ALBUQUERQUE, NM (KRQE) – In a continuing effort to clamp down on speeders, the City of Albuquerque announced Wednesday when the new automated speed cameras will be turned on, and where the flagship units will be placed. No one knows better than the family of Erika Chavez–Albuquerque has a speeding problem. “On September 12 of 2020, a speeder devastated our family forever. He struck Erika’s Kia at a high speed, Erika was killed instantly,” says Rosa Rivera, aunt of Erika Chavez.
Members of Chavez’s family were at the Regional Transportation Management Center Wednesday as Mayor Tim Keller unveiled new details about the speed camera program. “I don’t think that any family should ever experience such a tragedy,” Rivera says.
Albuquerque’s automated speeding program to begin issuing tickets
In that spirit, the city is rolling out various versions of speed cameras. They’ll be up and running this month. “We’re giving everyone a heads up that on April 25th, automated devices will start issuing warnings,” Keller says.
But, drivers beware: a month after that, speeders will start getting $100 tickets. The city will start with three cameras—two on Gibson, the other on Montgomery by Eubank—areas Albuquerque Police call ‘hotspots’ for speeders.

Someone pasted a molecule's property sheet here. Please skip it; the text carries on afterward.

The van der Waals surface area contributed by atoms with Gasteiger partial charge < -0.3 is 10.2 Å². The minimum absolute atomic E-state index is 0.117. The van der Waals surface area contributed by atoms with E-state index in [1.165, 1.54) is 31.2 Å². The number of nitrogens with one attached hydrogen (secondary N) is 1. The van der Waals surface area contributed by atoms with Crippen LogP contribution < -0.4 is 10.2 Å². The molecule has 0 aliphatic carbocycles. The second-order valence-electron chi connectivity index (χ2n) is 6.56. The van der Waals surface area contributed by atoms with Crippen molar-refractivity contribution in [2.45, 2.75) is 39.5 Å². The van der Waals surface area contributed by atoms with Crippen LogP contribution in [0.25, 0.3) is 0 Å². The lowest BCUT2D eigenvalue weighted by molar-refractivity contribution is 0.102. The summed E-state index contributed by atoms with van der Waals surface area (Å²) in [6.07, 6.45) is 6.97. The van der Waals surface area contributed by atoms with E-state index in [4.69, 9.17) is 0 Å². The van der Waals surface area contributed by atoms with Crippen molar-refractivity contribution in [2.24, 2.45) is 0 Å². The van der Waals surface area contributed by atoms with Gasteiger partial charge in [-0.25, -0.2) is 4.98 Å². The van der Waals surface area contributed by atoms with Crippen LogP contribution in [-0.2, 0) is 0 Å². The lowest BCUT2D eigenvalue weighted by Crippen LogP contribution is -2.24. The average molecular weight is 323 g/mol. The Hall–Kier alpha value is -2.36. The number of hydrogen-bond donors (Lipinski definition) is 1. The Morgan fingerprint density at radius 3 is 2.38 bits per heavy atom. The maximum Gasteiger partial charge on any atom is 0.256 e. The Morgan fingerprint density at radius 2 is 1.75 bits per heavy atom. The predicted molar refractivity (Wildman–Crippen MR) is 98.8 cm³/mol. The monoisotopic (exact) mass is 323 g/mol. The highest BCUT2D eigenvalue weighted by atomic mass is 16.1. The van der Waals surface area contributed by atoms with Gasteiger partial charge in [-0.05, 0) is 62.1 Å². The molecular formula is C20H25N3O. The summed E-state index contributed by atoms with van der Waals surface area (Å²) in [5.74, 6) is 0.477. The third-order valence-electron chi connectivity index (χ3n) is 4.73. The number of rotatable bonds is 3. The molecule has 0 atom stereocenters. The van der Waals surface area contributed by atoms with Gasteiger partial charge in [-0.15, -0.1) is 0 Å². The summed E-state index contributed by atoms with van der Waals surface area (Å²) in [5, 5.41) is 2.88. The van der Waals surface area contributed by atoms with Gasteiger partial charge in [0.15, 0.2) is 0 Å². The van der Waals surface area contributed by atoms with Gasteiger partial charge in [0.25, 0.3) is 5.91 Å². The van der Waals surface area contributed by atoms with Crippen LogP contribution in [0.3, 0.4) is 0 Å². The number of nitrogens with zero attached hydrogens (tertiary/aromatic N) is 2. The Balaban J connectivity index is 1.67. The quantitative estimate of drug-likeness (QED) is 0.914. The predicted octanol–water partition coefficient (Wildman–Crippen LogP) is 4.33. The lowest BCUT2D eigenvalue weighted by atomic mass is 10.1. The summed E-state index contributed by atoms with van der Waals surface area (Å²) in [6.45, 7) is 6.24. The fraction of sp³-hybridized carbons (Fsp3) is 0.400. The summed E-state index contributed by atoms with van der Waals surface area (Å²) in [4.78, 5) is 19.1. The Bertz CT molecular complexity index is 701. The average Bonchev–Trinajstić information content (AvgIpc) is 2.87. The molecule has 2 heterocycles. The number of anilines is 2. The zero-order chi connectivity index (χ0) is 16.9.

City officials say these units are not about profits, but rather about changing the speeding culture in Duke City. “Last year, we took 85 fatal crashes in the city of Albuquerque. And one of the hardest things for myself and my guys to do is to go tell someone’s family they died as a result of someone else’s bad driving,” says Lt. Nick Wheeler of the Albuquerque Police Department.
Some of the cameras are fixed to traffic poles. Others are portable and will be on the move to crack down on speeders on other problem streets.
Albuquerque speed cameras ordinance signed into law
Within a year, city officials say they will have 10. “We’re hoping that this technology effectively targets hot spots for speeders in hopes of saving lives,” Rivera says.
The fines will cover the cost of the speed camera program and go toward traffic studies and road safety projects with the Vision Zero program.
The city has not said exactly how much drivers will have to go over the speed limit to trigger a ticket but says they are targeting the most egregious speeders.